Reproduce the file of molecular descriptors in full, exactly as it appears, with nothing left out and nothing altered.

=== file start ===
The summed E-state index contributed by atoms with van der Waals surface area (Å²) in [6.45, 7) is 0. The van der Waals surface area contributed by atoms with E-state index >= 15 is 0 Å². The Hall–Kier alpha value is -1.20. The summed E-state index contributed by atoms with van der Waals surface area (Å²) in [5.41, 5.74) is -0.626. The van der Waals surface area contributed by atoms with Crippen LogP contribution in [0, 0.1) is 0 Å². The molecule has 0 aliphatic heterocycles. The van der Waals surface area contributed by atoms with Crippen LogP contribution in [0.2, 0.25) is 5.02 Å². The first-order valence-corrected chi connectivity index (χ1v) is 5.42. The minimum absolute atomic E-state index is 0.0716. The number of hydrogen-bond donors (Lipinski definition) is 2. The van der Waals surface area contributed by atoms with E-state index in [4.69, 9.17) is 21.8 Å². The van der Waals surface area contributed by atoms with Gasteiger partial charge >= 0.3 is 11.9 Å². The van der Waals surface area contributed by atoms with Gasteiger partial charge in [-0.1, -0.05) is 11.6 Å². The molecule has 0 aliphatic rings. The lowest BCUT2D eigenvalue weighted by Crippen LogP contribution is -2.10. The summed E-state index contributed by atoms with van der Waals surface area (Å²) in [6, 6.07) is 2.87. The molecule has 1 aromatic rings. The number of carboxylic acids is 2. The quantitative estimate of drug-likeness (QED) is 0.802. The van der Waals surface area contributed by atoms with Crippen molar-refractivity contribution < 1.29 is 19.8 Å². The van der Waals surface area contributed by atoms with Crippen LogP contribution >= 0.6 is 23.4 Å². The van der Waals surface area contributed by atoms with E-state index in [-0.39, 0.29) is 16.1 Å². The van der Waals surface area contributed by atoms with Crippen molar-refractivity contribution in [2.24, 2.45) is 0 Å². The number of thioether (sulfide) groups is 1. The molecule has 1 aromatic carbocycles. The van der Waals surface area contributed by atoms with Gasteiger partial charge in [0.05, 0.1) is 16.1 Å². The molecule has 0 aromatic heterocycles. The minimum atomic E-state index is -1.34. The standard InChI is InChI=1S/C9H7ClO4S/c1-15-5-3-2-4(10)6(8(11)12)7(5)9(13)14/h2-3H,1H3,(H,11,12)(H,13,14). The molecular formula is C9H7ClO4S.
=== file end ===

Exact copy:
The summed E-state index contributed by atoms with van der Waals surface area (Å²) in [6.45, 7) is 0. The van der Waals surface area contributed by atoms with E-state index >= 15 is 0 Å². The Hall–Kier alpha value is -1.20. The summed E-state index contributed by atoms with van der Waals surface area (Å²) in [5.41, 5.74) is -0.626. The van der Waals surface area contributed by atoms with Crippen LogP contribution in [0, 0.1) is 0 Å². The molecule has 0 aliphatic heterocycles. The van der Waals surface area contributed by atoms with Crippen LogP contribution in [0.2, 0.25) is 5.02 Å². The first-order valence-corrected chi connectivity index (χ1v) is 5.42. The minimum absolute atomic E-state index is 0.0716. The number of hydrogen-bond donors (Lipinski definition) is 2. The van der Waals surface area contributed by atoms with E-state index in [4.69, 9.17) is 21.8 Å². The van der Waals surface area contributed by atoms with Gasteiger partial charge >= 0.3 is 11.9 Å². The van der Waals surface area contributed by atoms with Gasteiger partial charge in [-0.1, -0.05) is 11.6 Å². The molecule has 0 aliphatic rings. The lowest BCUT2D eigenvalue weighted by Crippen LogP contribution is -2.10. The summed E-state index contributed by atoms with van der Waals surface area (Å²) in [6, 6.07) is 2.87. The molecule has 1 aromatic rings. The number of carboxylic acids is 2. The quantitative estimate of drug-likeness (QED) is 0.802. The van der Waals surface area contributed by atoms with Crippen molar-refractivity contribution < 1.29 is 19.8 Å². The van der Waals surface area contributed by atoms with Crippen LogP contribution >= 0.6 is 23.4 Å². The van der Waals surface area contributed by atoms with E-state index in [-0.39, 0.29) is 16.1 Å². The van der Waals surface area contributed by atoms with Crippen molar-refractivity contribution in [2.24, 2.45) is 0 Å². The number of thioether (sulfide) groups is 1. The molecule has 1 aromatic carbocycles. The van der Waals surface area contributed by atoms with Gasteiger partial charge in [0.05, 0.1) is 16.1 Å². The molecule has 0 aromatic heterocycles. The minimum atomic E-state index is -1.34. The standard InChI is InChI=1S/C9H7ClO4S/c1-15-5-3-2-4(10)6(8(11)12)7(5)9(13)14/h2-3H,1H3,(H,11,12)(H,13,14). The molecular formula is C9H7ClO4S.